The Department of Planning and Development (DPD) has announced a Determination of Non-Significance decision regarding 1751 18th Ave. S. (the southwest corner of South State Street and 18th Avenue South), where a land use application has been filed to build three 3-story single family residences, demolishing the existing house on the site.
A Determination of Non-Significance indicates that the proposal has been determined not to have a significant adverse impact upon the environment, and so an environmental impact statement (EIS) is not required.
At an early design guidance meeting such as this one and the one in December, applicants present information about the site and the project. Public comment is then allowed, and the members of the Design Review Board will give their comments and suggest guidelines for the continuation of the development project.
The meeting will be held at the WellSpring Family Services Center community room, 1900 Rainier Ave. S. For further information, contact planner Bruce Rips, at 206-615-1392.
The proposal is to demolish the existing single-family residence on the site (which is zoned Lowrise 3) and build a four-story, 23-unit apartment building. There would be 12 underground parking spaces provided.
At an early design guidance meeting such as this one, applicants present information about the site and the project. Public comment is then allowed, and the members of the Design Review Board will give their comments and suggest guidelines for the continuation of the development project.
The meeting is on Tuesday, December 13 at 8 p.m., at the WellSpring Family Services Center community room, 1900 Rainier Ave. S. For further information, contact planner Bruce Phillip Rips, at 206-615-1392.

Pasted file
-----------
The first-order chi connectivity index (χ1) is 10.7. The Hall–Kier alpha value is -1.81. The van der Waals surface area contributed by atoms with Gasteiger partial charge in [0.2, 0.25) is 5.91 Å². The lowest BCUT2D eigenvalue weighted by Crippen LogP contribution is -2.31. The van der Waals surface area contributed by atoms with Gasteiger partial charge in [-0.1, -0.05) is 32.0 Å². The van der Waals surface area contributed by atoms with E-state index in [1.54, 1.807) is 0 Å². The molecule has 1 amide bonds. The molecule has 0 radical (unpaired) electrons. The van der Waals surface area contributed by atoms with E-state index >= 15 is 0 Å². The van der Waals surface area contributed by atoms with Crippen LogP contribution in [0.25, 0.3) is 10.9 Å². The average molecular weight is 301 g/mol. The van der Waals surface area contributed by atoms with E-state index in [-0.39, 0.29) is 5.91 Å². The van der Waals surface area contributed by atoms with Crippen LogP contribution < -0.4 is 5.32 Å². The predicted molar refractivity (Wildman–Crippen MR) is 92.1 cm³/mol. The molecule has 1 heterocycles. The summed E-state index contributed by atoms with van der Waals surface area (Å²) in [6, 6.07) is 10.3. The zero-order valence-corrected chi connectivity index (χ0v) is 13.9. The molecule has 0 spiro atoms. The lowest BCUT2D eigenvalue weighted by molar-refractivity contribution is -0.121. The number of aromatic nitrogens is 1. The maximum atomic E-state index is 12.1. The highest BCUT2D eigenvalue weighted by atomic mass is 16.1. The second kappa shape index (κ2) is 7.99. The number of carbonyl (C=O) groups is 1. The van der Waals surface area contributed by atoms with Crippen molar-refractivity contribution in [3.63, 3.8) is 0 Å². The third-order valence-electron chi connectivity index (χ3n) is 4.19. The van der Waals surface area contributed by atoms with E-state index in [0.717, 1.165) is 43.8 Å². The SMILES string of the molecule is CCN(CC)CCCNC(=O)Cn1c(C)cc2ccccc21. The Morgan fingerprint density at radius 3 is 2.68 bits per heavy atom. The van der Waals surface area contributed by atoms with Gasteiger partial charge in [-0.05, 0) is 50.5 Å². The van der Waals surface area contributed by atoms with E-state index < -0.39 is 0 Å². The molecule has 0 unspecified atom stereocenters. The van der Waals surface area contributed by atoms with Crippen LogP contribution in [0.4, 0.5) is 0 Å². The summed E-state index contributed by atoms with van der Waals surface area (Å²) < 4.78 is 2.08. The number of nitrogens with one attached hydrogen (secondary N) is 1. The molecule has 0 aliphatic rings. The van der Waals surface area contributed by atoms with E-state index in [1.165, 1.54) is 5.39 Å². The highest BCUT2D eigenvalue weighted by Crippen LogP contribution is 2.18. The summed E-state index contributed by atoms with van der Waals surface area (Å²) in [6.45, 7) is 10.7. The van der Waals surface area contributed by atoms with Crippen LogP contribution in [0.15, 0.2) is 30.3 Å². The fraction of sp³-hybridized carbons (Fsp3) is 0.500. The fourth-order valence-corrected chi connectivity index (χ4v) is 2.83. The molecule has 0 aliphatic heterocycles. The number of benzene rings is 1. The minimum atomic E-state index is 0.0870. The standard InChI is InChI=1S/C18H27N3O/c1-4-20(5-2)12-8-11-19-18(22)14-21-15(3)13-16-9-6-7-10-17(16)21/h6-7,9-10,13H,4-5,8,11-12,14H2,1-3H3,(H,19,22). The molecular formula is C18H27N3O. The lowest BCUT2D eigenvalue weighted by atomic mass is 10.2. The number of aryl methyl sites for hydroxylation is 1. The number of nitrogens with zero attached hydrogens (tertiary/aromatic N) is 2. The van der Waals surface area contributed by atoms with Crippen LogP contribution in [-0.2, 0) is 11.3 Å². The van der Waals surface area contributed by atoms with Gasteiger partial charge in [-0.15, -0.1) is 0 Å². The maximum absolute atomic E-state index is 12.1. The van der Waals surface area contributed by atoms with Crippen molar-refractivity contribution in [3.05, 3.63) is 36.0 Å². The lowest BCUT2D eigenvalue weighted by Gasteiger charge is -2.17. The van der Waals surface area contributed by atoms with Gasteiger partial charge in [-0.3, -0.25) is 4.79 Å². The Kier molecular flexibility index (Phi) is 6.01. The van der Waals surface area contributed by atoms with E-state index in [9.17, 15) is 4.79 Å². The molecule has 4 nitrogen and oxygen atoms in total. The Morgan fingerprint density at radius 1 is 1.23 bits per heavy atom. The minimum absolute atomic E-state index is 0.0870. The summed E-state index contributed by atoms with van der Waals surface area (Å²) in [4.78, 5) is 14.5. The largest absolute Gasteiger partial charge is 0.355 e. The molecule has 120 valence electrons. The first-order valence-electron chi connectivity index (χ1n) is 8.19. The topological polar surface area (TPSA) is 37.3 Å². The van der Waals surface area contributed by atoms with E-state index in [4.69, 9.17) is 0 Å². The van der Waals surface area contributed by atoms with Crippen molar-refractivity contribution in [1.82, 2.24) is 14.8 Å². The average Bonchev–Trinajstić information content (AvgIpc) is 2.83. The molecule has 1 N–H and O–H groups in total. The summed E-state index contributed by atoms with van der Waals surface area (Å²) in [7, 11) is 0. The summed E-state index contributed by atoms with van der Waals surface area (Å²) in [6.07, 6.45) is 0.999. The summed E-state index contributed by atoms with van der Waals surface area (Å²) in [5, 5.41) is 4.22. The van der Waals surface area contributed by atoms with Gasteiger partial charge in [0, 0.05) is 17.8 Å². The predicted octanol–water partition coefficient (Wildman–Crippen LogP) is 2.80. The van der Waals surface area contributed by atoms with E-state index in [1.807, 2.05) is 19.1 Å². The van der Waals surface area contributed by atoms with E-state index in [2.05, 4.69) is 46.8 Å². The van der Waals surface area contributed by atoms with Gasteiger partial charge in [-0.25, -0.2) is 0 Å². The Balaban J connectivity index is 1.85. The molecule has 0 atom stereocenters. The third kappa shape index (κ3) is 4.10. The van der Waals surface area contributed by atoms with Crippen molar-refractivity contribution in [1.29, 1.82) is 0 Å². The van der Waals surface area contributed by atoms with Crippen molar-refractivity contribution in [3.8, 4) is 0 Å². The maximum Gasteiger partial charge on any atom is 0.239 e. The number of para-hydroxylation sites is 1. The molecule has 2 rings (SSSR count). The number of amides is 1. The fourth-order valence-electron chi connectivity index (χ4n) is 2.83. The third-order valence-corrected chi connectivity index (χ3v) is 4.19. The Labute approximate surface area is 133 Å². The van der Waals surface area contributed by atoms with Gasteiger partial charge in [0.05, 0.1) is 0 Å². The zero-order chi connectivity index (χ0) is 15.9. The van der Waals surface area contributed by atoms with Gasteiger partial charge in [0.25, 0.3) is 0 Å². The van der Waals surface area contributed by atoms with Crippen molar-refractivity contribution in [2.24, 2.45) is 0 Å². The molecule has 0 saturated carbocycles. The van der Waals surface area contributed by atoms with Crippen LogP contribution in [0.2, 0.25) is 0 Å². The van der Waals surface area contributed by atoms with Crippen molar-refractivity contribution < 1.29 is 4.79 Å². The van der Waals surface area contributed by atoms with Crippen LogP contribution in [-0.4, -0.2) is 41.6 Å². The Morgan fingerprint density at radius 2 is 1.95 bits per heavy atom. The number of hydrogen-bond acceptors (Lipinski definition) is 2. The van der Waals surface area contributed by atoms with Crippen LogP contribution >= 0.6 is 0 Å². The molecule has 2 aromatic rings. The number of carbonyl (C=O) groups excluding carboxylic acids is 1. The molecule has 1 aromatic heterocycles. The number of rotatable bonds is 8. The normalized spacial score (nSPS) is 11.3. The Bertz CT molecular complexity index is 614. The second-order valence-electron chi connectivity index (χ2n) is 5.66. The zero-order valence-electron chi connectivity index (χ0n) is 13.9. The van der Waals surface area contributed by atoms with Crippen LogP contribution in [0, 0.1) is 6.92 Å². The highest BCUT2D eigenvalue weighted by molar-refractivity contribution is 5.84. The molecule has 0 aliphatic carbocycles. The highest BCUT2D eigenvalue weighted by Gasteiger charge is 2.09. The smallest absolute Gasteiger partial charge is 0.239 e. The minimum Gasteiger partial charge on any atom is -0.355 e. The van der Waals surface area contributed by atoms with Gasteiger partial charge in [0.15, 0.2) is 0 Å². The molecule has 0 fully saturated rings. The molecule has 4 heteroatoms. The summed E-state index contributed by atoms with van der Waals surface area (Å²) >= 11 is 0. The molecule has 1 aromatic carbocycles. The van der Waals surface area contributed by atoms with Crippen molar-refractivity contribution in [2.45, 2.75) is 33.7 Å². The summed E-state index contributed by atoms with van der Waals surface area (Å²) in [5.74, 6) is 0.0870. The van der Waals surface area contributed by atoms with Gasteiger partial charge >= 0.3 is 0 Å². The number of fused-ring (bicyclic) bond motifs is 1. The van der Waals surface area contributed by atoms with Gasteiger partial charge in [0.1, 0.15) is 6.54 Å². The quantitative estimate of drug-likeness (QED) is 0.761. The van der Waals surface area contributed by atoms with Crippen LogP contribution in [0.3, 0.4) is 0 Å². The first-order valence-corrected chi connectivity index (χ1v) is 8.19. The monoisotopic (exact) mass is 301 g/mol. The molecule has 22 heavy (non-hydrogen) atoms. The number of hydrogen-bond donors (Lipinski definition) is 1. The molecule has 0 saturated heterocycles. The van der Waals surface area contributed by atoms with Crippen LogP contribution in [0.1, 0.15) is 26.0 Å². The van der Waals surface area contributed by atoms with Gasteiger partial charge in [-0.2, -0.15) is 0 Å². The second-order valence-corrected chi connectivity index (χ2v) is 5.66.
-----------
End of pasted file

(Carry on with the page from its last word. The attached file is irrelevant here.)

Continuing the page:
The Design Review Board is holding a public meeting on December 13 to discuss the development project proposed for 2715 25th Ave. S. and 2615 25th Ave. S., on the east slope of Beacon Hill just west of the Rite Aid/QFC building. (Meeting announcements are here and here.)
The project proposes the construction of two 7-story apartment buildings with a combined total of 307 units, including parking for 297 vehicles. The lots currently contain five mid-century single family homes.
It is very early in the process, so all the designs shown were nowhere close to a final form. (The designs are currently not available online, but should appear on the DPD website soon. I’ll post a link then.) Several options were presented, including 40′ buildings and 65′ buildings, depending on whether the rezone currently in process goes through or not. All the options had a few things in common: an entrance to a 14-17 space parking garage via the alley, a courtyard to the north of the building, and some commercial space on the southwest corner of the building. The options varied in height, the presence of live-work space, and the configuration of entrances and setbacks. A 40′ building would probably have 30 units, and a 65′ building would have 45.